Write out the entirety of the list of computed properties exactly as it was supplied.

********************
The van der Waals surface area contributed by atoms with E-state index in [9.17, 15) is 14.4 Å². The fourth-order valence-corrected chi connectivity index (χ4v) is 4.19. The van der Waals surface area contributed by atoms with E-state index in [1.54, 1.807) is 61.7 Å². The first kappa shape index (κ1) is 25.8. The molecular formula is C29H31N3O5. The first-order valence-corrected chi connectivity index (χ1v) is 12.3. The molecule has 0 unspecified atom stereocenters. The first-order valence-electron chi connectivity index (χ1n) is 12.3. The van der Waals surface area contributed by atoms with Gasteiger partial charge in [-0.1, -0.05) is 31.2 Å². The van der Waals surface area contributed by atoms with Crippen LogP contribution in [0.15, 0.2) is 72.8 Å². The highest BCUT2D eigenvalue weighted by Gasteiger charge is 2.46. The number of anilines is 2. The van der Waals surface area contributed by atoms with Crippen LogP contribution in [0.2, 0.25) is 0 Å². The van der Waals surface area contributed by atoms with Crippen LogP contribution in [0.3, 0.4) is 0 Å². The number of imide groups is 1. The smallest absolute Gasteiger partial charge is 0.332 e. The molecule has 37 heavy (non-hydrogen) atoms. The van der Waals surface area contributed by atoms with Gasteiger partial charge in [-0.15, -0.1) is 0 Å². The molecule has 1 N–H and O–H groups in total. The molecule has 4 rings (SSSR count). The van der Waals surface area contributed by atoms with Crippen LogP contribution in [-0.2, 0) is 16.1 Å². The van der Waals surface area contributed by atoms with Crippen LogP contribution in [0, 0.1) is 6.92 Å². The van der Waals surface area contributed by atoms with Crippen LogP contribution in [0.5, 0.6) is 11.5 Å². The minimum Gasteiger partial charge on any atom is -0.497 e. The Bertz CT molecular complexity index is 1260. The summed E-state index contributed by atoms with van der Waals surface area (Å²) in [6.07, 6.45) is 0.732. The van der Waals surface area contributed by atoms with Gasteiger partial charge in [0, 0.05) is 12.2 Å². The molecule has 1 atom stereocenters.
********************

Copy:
The van der Waals surface area contributed by atoms with E-state index in [9.17, 15) is 14.4 Å². The fourth-order valence-corrected chi connectivity index (χ4v) is 4.19. The van der Waals surface area contributed by atoms with E-state index in [1.54, 1.807) is 61.7 Å². The first kappa shape index (κ1) is 25.8. The molecular formula is C29H31N3O5. The first-order valence-corrected chi connectivity index (χ1v) is 12.3. The molecule has 0 unspecified atom stereocenters. The first-order valence-electron chi connectivity index (χ1n) is 12.3. The van der Waals surface area contributed by atoms with Gasteiger partial charge in [-0.1, -0.05) is 31.2 Å². The van der Waals surface area contributed by atoms with Crippen LogP contribution in [0.15, 0.2) is 72.8 Å². The highest BCUT2D eigenvalue weighted by Gasteiger charge is 2.46. The number of anilines is 2. The van der Waals surface area contributed by atoms with Crippen LogP contribution in [0.2, 0.25) is 0 Å². The van der Waals surface area contributed by atoms with Crippen LogP contribution in [0.3, 0.4) is 0 Å². The number of imide groups is 1. The smallest absolute Gasteiger partial charge is 0.332 e. The molecule has 37 heavy (non-hydrogen) atoms. The van der Waals surface area contributed by atoms with Gasteiger partial charge in [-0.15, -0.1) is 0 Å². The molecule has 1 N–H and O–H groups in total. The molecule has 4 rings (SSSR count). The van der Waals surface area contributed by atoms with Crippen LogP contribution in [-0.2, 0) is 16.1 Å². The van der Waals surface area contributed by atoms with Crippen LogP contribution in [0, 0.1) is 6.92 Å². The van der Waals surface area contributed by atoms with Crippen LogP contribution in [0.5, 0.6) is 11.5 Å². The minimum Gasteiger partial charge on any atom is -0.497 e. The Bertz CT molecular complexity index is 1260. The summed E-state index contributed by atoms with van der Waals surface area (Å²) in [6.07, 6.45) is 0.732. The van der Waals surface area contributed by atoms with Gasteiger partial charge in [0, 0.05) is 12.2 Å². The molecule has 1 atom stereocenters.